Businesses in St. Vincent and the Grenadines want wearing of face masks made mandatory

A mother and her daughter are wearing masks to protect against the Coronavirus, (Photo via UN)
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KINGSTOWN, St. Vincent, Jan. 13, CMC – Most businesses in St. Vincent and the Grenadines say it would be helpful to their operations in the current COVID-19 environment if the wearing of masks in public places was made mandatory, the Chamber of Industry and Commerce (CIC) has said.

However, Prime Minister Dr. Ralph Gonsalves has indicated that his government would prefer to use persuasion and public education to encourage persons to adopt the practice.

Calling in on local radio programme Issue at Hand, where he spoke about the impact of the pandemic on the private sector, executive director of the CIC Tony Regisford said a mandatory order could assist, although he acknowledged there was no guarantee people would fall into line.

“If it became law then persons couldn’t argue with that. But, sometimes, making a law is not necessarily going to create the right behaviour,” he said, adding that people must want to wear masks and understand why they have to do so for the practice to be most effective,” he said.

“I am heartened by the fact that we’re seeing people out in public – 90 per cent of them, if not more – wearing masks and wearing them properly; and that education continues now … to wear a mask properly.

“We, in the business community, are trying to continue and make the adjustment so that there is no major disruption to commerce,” he added.

Regisford made an appeal, on behalf of the private sector, for citizens to help businesses “maintain that status quo and they can do that by following the protocols that are outlined.”

Specifically pointing to measures being implemented in the public transport sector, he said if protocols are not followed, the entire country would be put at risk.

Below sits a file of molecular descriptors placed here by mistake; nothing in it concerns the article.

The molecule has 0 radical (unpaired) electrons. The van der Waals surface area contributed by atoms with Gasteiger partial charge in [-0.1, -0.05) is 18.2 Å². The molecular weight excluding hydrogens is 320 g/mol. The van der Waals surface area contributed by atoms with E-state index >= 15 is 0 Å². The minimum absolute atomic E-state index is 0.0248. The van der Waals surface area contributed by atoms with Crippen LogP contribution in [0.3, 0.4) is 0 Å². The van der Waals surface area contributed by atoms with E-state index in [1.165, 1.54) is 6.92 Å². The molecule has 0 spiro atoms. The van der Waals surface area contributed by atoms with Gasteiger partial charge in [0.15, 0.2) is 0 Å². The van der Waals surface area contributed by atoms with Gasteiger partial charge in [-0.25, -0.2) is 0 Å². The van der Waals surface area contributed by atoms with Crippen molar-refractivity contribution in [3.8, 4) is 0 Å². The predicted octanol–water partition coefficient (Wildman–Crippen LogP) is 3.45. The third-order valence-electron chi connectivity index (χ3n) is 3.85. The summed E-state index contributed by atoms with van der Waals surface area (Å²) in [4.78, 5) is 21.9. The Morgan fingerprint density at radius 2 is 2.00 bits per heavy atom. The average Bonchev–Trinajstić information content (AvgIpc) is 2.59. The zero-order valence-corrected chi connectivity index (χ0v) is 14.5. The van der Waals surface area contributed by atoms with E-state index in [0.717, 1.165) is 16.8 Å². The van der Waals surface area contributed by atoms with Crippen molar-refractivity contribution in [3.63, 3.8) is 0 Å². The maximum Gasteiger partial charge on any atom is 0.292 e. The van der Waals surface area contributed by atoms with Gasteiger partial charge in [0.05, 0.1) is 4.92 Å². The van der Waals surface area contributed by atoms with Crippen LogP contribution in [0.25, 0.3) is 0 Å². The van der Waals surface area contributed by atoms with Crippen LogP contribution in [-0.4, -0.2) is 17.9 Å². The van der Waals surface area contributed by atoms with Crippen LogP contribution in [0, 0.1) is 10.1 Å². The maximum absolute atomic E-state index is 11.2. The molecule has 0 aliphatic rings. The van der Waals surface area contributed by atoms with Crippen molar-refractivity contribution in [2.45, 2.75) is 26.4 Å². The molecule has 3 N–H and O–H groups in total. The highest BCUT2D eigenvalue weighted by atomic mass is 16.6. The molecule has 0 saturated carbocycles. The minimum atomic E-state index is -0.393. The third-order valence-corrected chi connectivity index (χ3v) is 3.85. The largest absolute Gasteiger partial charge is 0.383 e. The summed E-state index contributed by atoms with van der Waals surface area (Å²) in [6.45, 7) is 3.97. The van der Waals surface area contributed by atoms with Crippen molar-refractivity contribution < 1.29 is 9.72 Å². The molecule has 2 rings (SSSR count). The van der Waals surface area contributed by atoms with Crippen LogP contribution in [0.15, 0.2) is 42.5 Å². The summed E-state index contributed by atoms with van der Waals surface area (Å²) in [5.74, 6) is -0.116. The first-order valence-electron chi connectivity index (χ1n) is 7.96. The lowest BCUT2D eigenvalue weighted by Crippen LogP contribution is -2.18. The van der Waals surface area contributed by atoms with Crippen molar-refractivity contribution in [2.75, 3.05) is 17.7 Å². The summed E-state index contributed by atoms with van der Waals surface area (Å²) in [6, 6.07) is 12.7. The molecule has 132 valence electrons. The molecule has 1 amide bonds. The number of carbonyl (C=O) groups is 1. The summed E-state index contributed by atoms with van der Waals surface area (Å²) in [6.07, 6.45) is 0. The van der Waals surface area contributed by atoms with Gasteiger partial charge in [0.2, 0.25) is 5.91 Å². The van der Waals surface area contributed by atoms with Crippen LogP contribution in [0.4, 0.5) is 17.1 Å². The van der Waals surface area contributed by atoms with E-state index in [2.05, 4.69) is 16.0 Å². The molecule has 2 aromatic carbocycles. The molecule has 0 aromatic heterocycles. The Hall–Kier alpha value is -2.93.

“So we, in the business community, are in compliance, largely. We need to be; our survival depends on that. And it’s not only our survival; we employ people and for us not to have any major disruption or downturn in the employment figures, then we need to do what we are being asked to do.”

“I can tell you as a fact that supermarkets, all those businesses that are high traffic, I know that from interacting with them and their managers, they are assiduously cleaning their contact points, sanitising their contact points. By contact point, I mean common areas where people touch. They continue to be sanitised . . . a lot of businesses now are insisting on a mask being worn and it is encouraging to note that most people are complying,” Regisford added as he urged residents to “wear your mask, keep your social distancing, sanitise”.

Speaking separately on the same programme, Prime Minister Gonsalves said while he had heard calls for wearing of face masks to be made mandatory, that could be a difficult measure to police.

He said that one day after the government gave two masks to each student last year, he took a drive around Kingstown and only one of over 100 students he saw were wearing masks in the streets.

“What do you do? Are you going to arrest a child? That’s the way you are going to use police resources? Isn’t it a better way that we do it through education and let us fight this pandemic together and let good sense prevail, that we wear our masks?” Gonsalves said.

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